Let’s start with what I believe: There is no idea more revolutionary in our modern world than the affirmation that all people are equal. No principle is more powerful. No statement more rebellious. And none more detrimental to nations that do not apply it.
As we’ve seen with China and Iran, Cuba and Venezuela, the leaders of dictatorships and authoritarian regimes always believe themselves to be superior to the rest of the population. And it is in these leaders’ best interests to continually control and censor the vast majority of citizens because, sooner or later, they will rebel. After all, the belief that we are all equal is, and always will be, stronger than any regime.
The United States, which was founded on the ideals of liberty and equality, is one of the world’s most open societies. The opportunities that liberty creates for Americans make this concept one of the country’s most important assets. However, when it comes to equality, we often fail.
Take today’s clearest examples of discrimination in the United States. The first takes place systematically throughout the most powerful military the world has ever seen, as gay men and women are barred from openly serving in the armed forces. The second is the terrible treatment of immigrants in the United States, where so many people who work and study and contribute to the country’s well-being are simply not seen as equals due to their residency status.
Allowing openly gay individuals to serve in the armed forces would not have a negative effect on American military effectiveness — this was the conclusion of a study the Pentagon released at the beginning of December. And most soldiers surveyed for the study said they would not mind serving with openly gay recruits. But the fact is that gay Americans are already serving in the armed forces; they are on the front lines in Iran and Afghanistan, and they are deployed around the world. These soldiers have simply not revealed their sexual orientation, since doing so would mean expulsion from the military. It would mean the end of many careers.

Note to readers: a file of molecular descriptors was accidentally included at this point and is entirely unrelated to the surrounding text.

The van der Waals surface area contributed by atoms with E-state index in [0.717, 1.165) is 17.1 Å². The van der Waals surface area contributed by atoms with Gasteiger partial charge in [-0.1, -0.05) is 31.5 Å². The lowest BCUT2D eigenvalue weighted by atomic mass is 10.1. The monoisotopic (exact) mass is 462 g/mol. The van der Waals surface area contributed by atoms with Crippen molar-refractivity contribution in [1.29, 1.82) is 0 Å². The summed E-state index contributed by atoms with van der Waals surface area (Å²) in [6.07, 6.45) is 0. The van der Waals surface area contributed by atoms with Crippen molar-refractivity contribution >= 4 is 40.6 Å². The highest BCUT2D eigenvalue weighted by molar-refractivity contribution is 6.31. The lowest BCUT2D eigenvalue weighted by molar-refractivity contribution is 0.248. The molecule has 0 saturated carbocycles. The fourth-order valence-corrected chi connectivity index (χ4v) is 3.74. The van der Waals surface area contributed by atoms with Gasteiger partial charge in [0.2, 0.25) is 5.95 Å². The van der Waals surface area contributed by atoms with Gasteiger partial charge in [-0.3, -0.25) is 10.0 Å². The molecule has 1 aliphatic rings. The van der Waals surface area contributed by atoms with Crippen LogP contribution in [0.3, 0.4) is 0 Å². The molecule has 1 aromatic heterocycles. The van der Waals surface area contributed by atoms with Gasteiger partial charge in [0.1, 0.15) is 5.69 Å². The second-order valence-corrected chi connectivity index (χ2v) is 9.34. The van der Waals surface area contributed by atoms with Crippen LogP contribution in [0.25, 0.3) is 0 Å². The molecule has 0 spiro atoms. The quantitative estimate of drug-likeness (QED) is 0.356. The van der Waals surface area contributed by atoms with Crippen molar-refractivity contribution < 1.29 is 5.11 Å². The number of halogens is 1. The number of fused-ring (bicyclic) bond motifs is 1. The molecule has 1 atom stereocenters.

The military’s notorious “don’t ask, don’t tell” policy, enacted in 1993, during President Bill Clinton’s first year in the White House, is one of the nation’s great hypocrisies because it basically tells gay soldiers that while they can die defending their country, they cannot reveal who they really are. So the official policy of the American military is to lie, and also to discriminate. And lawmakers have refused to change that policy, most recently on Dec. 9, when the Senate found itself three votes short of 60 needed to clear a procedural hurdle that would have opened the way to repeal of the “don’t ask, don’t tell” law.
That, however, cannot last. Soon, the precept that “all men are created equal,” established by our nation’s founders when they crafted the Declaration of Independence, will prevail against this hypocrisy.
That fundamental principle will also eventually prevail over the continued discrimination against 11 million undocumented immigrants in this nation. The Universal Declaration of Human Rights from the United Nations declares in its first article that “all human beings are born free and equal in dignity and rights. They are endowed with reason and conscience and should act towards one another in a spirit of brotherhood.” Yet I do not see undocumented immigrants being treated as equals, with either dignity or fraternity, in the United States.
Yes, it is true that these millions of immigrants are in the U.S. illegally. But it is also true that thousands of corporations and millions of Americans hire them, illegally, and collect the economic rewards of their work. And everybody knows this happens around the country, yet it seems that official policy is to lie. As the immigrants lie about their status, and employers lie about hiring them, the government lies by closing its eyes to this reality. The ill-treatment of and discrimination against undocumented immigrants is one of the great injustices of the United States, and we urgently need a radical shift in immigration policy; we need reform that allows for much more transparency. After all, the least we can do is demand that these immigrants be offered respect, dignity and a path to legal status in the U.S.
Following his visit to the United States in 1831, the French thinker and author Alexis de Tocqueville wrote that nothing had surprised him so much as the notion of equality among the nation’s people. And out of that equality, he wrote, everything derives. Today, with two sets of blatantly discriminatory policies in place against gays and undocumented residents, the United States has entered a dark and unlikely period.
We have betrayed our own principles, and the only way out is to stop lying and speak the truth — to ourselves, above all. That would be the first step out of the darkness.
By Jorge Ramos Avalos
© 2010 Jorge Ramos
(November 01, 2010)